The basketball team of one

BEIJING (Xinhua) – This is a special basketball team: five players from three provinces, aged 14 to 54. It includes a police officer, a student and a coal miner.

They have just one thing in common – they all have organs from one donor.

The donor died at 16 from a sudden brain haemorrhage in 2017. The day after he was declared brain-dead, his parents donated his heart, lungs, liver, kidneys and corneas, helping at least seven people.

The donor’s parents were reluctant to donate at first. Then they learned from the school that their son had dreamed of becoming a doctor, said Coordinator of the Red Cross Society of China Hunan Branch He Yiping.

The donor’s age had shocked the recipients. Some burst into tears.

Learning the teenager was a basketball fan, five of the recipients formed a team named after him and played a match against professional players in late January as their tribute to the donor and the cause that has saved thousands of lives.

“We have children too. It is such a hard decision. The parents are great,” said kidney recipient Hu Wei, 50.

Hu fell ill in 2016. He was laid off and went to hospital for four hours of dialysis treatment every other day. Before the transplant in 2017, he was very weak and dared not drink. “Peeing was a luxury to me,” Hu said.

Liu Fu, 49, is captain of the team. He was a miner in Hunan Province and diagnosed with a serious lung disease caused by coal mine dust 19 years ago.

Liu went heavily into debt and tried to commit suicide several times. When his wife died in 2015, he donated her organs to three people, never knowing that one day he would be a transplant recipient.

The oldest player is Zhou Bin, 54, a police officer in south China’s Guangxi Zhuang Autonomous Region for 26 years. A doctor told him he had only three months to live without a new liver. “I am not old. I don’t want to die,” he said.

The two youngest players are Huang Shan, 22, and Yan Jing, 14, who received corneas. Both suffered eye defects from childhood.

“I found that people wanted to run and hide when they saw my eyes,” said Yan, the only female team member.

After their transplants, they all returned to work or school and they’ve had the donated organs ever since.

It is rare that one donor helps as many as seven people, said He Yiping.

He believes the main impediment to donation in China is that many conservative elderly people still insist on the Chinese tradition of burying the dead intact.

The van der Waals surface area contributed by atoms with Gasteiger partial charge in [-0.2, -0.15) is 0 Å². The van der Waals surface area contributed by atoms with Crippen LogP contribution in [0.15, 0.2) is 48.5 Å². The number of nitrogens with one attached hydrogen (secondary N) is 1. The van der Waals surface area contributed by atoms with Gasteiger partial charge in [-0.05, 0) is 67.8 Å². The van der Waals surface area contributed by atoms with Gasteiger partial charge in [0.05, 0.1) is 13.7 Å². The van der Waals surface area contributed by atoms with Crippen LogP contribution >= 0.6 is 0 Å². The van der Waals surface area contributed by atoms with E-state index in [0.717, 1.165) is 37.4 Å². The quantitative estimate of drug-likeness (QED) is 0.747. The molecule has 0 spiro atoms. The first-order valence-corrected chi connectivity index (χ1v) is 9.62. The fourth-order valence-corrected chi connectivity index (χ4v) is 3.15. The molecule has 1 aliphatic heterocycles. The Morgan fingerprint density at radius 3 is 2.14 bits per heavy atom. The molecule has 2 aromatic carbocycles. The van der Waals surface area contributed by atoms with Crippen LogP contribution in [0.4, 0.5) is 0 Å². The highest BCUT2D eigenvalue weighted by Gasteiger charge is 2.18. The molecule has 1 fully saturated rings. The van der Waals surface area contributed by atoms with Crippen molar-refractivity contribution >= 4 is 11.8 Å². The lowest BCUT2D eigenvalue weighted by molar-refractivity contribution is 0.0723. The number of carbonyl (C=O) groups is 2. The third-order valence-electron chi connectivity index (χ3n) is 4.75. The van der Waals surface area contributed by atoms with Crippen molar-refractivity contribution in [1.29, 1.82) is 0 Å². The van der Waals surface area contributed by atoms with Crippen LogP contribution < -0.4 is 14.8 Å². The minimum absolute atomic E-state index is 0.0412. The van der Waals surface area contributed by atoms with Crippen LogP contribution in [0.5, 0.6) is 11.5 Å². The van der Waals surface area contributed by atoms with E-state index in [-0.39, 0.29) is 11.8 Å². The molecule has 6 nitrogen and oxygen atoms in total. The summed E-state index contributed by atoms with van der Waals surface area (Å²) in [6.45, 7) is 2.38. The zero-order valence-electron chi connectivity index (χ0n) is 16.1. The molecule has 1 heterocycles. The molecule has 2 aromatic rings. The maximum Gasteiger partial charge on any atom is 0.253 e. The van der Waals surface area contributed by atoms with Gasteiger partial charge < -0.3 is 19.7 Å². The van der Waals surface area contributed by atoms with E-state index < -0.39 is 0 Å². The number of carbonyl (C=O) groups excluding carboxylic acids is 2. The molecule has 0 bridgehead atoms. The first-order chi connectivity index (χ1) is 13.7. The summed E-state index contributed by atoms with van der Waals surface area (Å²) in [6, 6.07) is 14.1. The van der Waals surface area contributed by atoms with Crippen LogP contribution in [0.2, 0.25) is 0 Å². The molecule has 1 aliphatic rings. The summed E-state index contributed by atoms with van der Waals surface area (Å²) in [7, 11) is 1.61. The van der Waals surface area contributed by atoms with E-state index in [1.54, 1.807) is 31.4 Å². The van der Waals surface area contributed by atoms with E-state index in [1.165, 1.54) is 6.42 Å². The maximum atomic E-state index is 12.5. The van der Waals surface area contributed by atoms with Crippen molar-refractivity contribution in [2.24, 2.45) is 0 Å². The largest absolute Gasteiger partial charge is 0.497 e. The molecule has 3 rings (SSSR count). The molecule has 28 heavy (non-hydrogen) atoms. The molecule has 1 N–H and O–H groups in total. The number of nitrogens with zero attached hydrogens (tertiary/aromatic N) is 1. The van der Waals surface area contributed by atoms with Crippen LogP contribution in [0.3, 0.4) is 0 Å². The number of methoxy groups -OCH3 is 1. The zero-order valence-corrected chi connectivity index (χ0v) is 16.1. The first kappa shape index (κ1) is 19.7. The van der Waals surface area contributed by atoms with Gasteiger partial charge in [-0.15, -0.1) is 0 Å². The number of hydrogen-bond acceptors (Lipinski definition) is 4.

Last year, the China Organ Donation Administrative Center (CODAC) published the story of the basketball team to promote awareness of the cause.

In accordance with the principle that donor families and recipients should never know each other, the five recipients used assumed names. The team name, Ye Sha, is also an alias for the donor.

The principle was created to reduce the possibility of organ trafficking, and to avoid unnecessary pressure or harassment on the donor families and recipients.

In a poster, the five players stand in a row, and the numbers on their jerseys make up the date April 27, 2017, the day the donor died. The day they survived.

“We all are Ye Sha,” Zhou Bin said. “We are the one.”

Most of them are not basketball players. They had two days of training before the five-minute game. The team had just three shots, with the help of their competitors from the Women’s Chinese Basketball Association. But they received warm applause from the audience, including basketball star Yao Ming, in the stadium in north China’s Inner Mongolia.

Zhang Shanshan, a spokesperson for CODAC, said many organ recipients fear discrimination, which could affect their work and lives, and two recipients declined to join the team.

Planning Director of the CODAC campaign Long Jieqi expected the team would raise awareness of how transplant patients recover and regain confidence. China banned transplants of organs from executed prisoners in January 2015, and voluntary donations have been the only source since then.

Though the number of prospective donors is rising fast, it is still far from enough. About 300,000 Chinese are on waiting lists, but only more than 16,000 receive transplants each year. As well as the high costs, they face a shortage of medical professionals, hospitals and organ donors.

The story was first put on WeChat social network in November last year. It went viral, with millions of hits and reposts.

In response, more than 31,000 people registered as donors.

Theoretically, each donor can give an average of 3.5 organs, which means about 110,000 people could benefit.

“Organ donation requires the support of everyone. We don’t try to persuade individuals to donate, but to make organ donation appreciated by the whole of society,” said Zhang.

By the end of 2018, more than 900,000 people had registered as donors, including the basketball team.

“I will take good care of the boy’s organs. As long as I can help others, I am willing to donate all my organs,” said Liu Fu.